Crystal believes the skills the kids are learning (and passing on to their siblings) can help pull entire families out from poverty. They are shown real options for their future and given a skill that doesn't require a costly college degree.

"After school programs are great, but [...] they aren't giving students hard skills. They're not changing their economic futures,” says Crystal. “We are giving these kids real skills they can use, skills that can possibly change their lives."

The tech sector in the US is overwhelmingly devoid of diversity. Google and Yahoo just released their staff demographics, and their companies continue to be dominated by white males.

"We want to see a more diverse population in the tech industries,” says Steve, “that's why we try to build our program to attract students from all walks of life and backgrounds. We take everyone as they come."

In 2013, 59% of Log Camp's students were were minorities and 56% were female.

I notice two girls learning Javascript and Ruby via the Treehouse Program. They are building dueling websites about the young adult book series Warrior Cats - one mocks the book series by depicting the characters with LOLcat images, the other, titled "The Real Warrior Cats," defends the series.

I ask them if they thought computer coding was more for boys before coming to Log Camp.

“What do you mean?” one of them asks. “Girls can do this stuff, we can even do it better.”

The folks at Log Camp have big plans for the future. They want to expand their program to more schools, provide better technology, create high school programs, and partner with professional programs like Epicodus to create a pipeline that carries their graduates into the tech industry. They also like to give students who complete their programs a kind of certification they can show to potential employers.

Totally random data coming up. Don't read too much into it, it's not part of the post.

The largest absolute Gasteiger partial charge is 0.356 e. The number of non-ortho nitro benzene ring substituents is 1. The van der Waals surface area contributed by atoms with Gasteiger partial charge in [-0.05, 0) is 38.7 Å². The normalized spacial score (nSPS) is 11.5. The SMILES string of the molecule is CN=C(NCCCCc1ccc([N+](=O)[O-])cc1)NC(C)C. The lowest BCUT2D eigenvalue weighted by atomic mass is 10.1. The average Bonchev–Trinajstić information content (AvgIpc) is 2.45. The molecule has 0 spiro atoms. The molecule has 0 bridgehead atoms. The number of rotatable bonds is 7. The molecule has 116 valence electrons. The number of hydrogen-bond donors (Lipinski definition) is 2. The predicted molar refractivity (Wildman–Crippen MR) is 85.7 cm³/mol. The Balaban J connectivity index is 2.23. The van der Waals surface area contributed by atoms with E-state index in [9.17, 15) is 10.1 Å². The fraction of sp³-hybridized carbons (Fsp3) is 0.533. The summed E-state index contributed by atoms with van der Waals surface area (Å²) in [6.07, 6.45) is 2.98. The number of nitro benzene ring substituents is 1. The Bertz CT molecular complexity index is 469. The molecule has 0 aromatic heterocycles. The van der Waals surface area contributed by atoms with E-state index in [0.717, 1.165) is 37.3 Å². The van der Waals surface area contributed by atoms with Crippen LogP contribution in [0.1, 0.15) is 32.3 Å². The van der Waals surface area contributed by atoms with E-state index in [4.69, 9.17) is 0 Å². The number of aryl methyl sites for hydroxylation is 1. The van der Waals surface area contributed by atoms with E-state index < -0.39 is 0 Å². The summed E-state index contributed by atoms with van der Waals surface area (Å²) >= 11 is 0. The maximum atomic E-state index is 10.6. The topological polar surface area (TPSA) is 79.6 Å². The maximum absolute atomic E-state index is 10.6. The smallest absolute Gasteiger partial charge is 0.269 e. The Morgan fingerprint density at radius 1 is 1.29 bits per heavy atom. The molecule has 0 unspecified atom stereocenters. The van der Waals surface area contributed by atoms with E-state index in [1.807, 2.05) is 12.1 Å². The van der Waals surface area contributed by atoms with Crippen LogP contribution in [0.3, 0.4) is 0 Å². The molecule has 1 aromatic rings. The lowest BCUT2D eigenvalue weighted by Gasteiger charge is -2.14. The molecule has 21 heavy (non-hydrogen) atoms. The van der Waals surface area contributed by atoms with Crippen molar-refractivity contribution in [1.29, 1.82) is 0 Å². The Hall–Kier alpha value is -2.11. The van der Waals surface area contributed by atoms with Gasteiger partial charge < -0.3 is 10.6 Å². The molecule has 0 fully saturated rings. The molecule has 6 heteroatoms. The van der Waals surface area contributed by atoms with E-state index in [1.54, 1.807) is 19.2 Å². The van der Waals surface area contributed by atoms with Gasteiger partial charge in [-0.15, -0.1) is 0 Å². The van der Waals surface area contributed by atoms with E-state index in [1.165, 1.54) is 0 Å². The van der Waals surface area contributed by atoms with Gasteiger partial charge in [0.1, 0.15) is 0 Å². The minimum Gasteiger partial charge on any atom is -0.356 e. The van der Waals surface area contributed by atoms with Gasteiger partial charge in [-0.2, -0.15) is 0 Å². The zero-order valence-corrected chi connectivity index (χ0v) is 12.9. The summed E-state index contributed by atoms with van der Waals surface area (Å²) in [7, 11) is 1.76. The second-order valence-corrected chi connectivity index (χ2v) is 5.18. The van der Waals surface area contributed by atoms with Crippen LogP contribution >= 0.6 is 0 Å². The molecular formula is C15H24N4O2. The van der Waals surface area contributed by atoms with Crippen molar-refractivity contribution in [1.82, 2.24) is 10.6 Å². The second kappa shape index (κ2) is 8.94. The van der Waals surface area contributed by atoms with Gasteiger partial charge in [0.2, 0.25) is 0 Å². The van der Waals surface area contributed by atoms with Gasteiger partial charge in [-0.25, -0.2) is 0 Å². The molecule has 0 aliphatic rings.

All of this takes time and money – Log Camp is always looking for more volunteers – you don't even need to know code. And they gladly accept donations, including new or slightly used laptops (with a Windows 7 or 8 operating system or any Apple OSX laptop purchased in 2011 or later).

Sometimes it is hard to see how a nonprofit or charity is making the world a better place, but with Log Camp, it is obvious. You can watch the kids mastering a real skill, building confidence in themselves, and creating a life where their determination and abilities – not their poverty – determines their future.

To learn more about Log Camp, check out their website HERE !